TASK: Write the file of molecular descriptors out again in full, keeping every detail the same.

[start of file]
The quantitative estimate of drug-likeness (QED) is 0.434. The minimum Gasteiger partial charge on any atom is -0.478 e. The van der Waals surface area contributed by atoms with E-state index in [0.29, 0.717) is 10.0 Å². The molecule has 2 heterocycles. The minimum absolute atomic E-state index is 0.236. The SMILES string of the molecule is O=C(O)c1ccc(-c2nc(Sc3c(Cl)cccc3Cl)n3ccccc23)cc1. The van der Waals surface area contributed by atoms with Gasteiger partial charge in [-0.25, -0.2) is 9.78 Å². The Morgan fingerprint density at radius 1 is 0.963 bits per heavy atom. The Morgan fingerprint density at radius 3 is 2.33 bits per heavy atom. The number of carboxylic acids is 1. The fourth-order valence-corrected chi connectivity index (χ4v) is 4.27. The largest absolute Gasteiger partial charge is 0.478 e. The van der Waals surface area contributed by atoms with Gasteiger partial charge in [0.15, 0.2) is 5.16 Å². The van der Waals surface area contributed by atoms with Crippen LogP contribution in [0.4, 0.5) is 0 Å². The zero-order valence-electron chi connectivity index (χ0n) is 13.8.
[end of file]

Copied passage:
The quantitative estimate of drug-likeness (QED) is 0.434. The minimum Gasteiger partial charge on any atom is -0.478 e. The van der Waals surface area contributed by atoms with E-state index in [0.29, 0.717) is 10.0 Å². The molecule has 2 heterocycles. The minimum absolute atomic E-state index is 0.236. The SMILES string of the molecule is O=C(O)c1ccc(-c2nc(Sc3c(Cl)cccc3Cl)n3ccccc23)cc1. The van der Waals surface area contributed by atoms with Gasteiger partial charge in [-0.25, -0.2) is 9.78 Å². The Morgan fingerprint density at radius 1 is 0.963 bits per heavy atom. The Morgan fingerprint density at radius 3 is 2.33 bits per heavy atom. The number of carboxylic acids is 1. The fourth-order valence-corrected chi connectivity index (χ4v) is 4.27. The largest absolute Gasteiger partial charge is 0.478 e. The van der Waals surface area contributed by atoms with Gasteiger partial charge in [0.15, 0.2) is 5.16 Å². The van der Waals surface area contributed by atoms with Crippen LogP contribution in [0.4, 0.5) is 0 Å². The zero-order valence-electron chi connectivity index (χ0n) is 13.8.